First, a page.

I recently visited Strawberry Hill, the summer villa of Horace Walpole (1717-1797), now restored to its original Gothic splendour at a cost of nine million pounds. It really is the most astonishing building which both ravishes and startles the eye.
Readers will remember that in Georgette Heyer’s The Convenient Marriage, Horace Walpole is the god-father of the heroine, Horatia Winwood, though Horatia herself is not particularly keen to visit Strawberry Hill in case she’s expected to ‘fondle his horrid little dog, Rosette, who was odiously spoilt, and yapped at one’s heels.’ Personally, I found the place enchanting.
Walpole wrote the first Gothic novel, The Castle of Otranto, in 1765. It was an immediate success and has been in print ever since. Walpole himself said of it, ‘I gave rein to my imagination; visions and passion choked me.’ The story opens with a huge, black-plumed helmet crashing down and killing Conrad, son of the tyrant, Manfred of Otranto, on his wedding day. Not unnaturally, the bride, Isabella, is terrified and attempts a mid-night escape through a gloomy vault. The story is full of ghosts, a statue which pours blood, prophecies, torments and a spooky forest cave. All splendid stuff and Walpole’s imagination didn’t stop there.
Back in 1749, he’d bought Chopp’d Straw Hall in Twickenham, a higgledy-piggledy, ‘gingerbread’ house whose quirkiness he wanted to retain. Palladian symmetry did not interest him; what he wanted was mystery and surprise. He set about creating a Gothic building, full of irregularities and filled with ‘gloomth’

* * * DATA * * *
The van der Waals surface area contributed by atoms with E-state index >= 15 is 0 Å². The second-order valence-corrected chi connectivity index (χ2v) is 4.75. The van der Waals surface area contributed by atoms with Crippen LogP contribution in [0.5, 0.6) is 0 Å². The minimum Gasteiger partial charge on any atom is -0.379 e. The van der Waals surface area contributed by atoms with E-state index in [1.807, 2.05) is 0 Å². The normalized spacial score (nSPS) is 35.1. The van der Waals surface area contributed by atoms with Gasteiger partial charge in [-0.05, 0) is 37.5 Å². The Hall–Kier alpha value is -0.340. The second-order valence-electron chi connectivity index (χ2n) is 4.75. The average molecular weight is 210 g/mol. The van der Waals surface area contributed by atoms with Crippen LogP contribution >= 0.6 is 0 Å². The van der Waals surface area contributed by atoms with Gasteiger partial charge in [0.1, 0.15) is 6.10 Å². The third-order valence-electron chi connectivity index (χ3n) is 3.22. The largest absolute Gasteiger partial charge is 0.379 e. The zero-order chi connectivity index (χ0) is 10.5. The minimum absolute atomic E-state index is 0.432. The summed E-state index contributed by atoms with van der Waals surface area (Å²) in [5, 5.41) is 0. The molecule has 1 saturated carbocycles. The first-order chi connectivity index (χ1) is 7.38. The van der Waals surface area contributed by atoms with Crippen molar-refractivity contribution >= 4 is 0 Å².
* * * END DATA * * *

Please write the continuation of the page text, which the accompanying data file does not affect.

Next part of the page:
, a word he coined for the Otranto-like effect he sought.
He took inspiration from a variety of places. The staircase going up from the hall is based on the library staircase in Rouen Cathedral, for example; the pierced Gothic arches in the library echo the side door of the choir in old St Paul’s; a chimney-piece is inspired by an archbishop’s tomb in Canterbury cathedral. The house manages to be both over the top and elegant in a slightly decadent way. I loved it.
The pièce de résistance
, however, has to be the gallery with its crimson damask walls and splendid ceiling, a miracle of papier-maché fan vaulting in white with gold leaf which almost blinds the eye. Everything has been specially designed to add to the room’s ambience. I just loved the door knobs, for example, in brass with enamel inlay.
If you want to be inspired and refreshed (they have an excellent tea- room, too!), look no further. Strawberry Hill is the place for you. www.strawberryhillhouse.org.uk
Photos by the author. Top: Strawberry Hill outside. Centre: the gallery. Bottom: door knob and keyhole plate
Labels: Elizabeth Hawksley, Georgette Heyer, Gothic novel, Strawberry Hill